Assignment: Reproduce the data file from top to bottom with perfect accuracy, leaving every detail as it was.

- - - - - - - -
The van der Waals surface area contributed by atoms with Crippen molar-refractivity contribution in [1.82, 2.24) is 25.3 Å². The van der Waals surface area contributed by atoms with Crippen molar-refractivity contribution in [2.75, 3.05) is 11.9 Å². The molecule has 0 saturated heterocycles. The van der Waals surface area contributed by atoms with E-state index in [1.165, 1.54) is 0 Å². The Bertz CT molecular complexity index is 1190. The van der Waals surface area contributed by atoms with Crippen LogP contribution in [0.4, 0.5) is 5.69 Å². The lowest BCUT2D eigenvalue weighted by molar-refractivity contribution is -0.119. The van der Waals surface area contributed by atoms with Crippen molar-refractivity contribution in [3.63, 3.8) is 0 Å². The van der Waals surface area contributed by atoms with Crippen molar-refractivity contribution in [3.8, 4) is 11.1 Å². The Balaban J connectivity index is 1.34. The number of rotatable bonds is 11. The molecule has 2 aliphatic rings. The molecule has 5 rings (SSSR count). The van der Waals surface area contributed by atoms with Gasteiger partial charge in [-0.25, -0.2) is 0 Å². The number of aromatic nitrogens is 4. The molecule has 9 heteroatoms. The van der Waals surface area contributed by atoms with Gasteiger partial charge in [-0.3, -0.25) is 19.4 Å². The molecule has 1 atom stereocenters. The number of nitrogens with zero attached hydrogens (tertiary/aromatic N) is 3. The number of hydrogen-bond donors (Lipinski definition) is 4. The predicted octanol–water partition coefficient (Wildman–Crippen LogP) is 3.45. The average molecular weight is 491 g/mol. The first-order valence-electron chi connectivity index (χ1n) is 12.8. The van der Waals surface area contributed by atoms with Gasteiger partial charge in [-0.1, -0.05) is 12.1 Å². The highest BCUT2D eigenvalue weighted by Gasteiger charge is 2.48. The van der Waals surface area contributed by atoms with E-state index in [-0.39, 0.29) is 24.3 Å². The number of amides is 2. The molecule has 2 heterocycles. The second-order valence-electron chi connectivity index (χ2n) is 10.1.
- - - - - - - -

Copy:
The van der Waals surface area contributed by atoms with Crippen molar-refractivity contribution in [1.82, 2.24) is 25.3 Å². The van der Waals surface area contributed by atoms with Crippen molar-refractivity contribution in [2.75, 3.05) is 11.9 Å². The molecule has 0 saturated heterocycles. The van der Waals surface area contributed by atoms with E-state index in [1.165, 1.54) is 0 Å². The Bertz CT molecular complexity index is 1190. The van der Waals surface area contributed by atoms with Crippen LogP contribution in [0.4, 0.5) is 5.69 Å². The lowest BCUT2D eigenvalue weighted by molar-refractivity contribution is -0.119. The van der Waals surface area contributed by atoms with Crippen molar-refractivity contribution in [3.63, 3.8) is 0 Å². The van der Waals surface area contributed by atoms with Crippen molar-refractivity contribution in [3.8, 4) is 11.1 Å². The Balaban J connectivity index is 1.34. The number of rotatable bonds is 11. The molecule has 2 aliphatic rings. The molecule has 5 rings (SSSR count). The van der Waals surface area contributed by atoms with Gasteiger partial charge in [-0.25, -0.2) is 0 Å². The number of aromatic nitrogens is 4. The molecule has 9 heteroatoms. The van der Waals surface area contributed by atoms with Gasteiger partial charge in [-0.3, -0.25) is 19.4 Å². The molecule has 1 atom stereocenters. The number of nitrogens with zero attached hydrogens (tertiary/aromatic N) is 3. The number of hydrogen-bond donors (Lipinski definition) is 4. The predicted octanol–water partition coefficient (Wildman–Crippen LogP) is 3.45. The average molecular weight is 491 g/mol. The first-order valence-electron chi connectivity index (χ1n) is 12.8. The van der Waals surface area contributed by atoms with Gasteiger partial charge in [-0.1, -0.05) is 12.1 Å². The highest BCUT2D eigenvalue weighted by Gasteiger charge is 2.48. The van der Waals surface area contributed by atoms with E-state index in [-0.39, 0.29) is 24.3 Å². The number of amides is 2. The molecule has 2 heterocycles. The second-order valence-electron chi connectivity index (χ2n) is 10.1.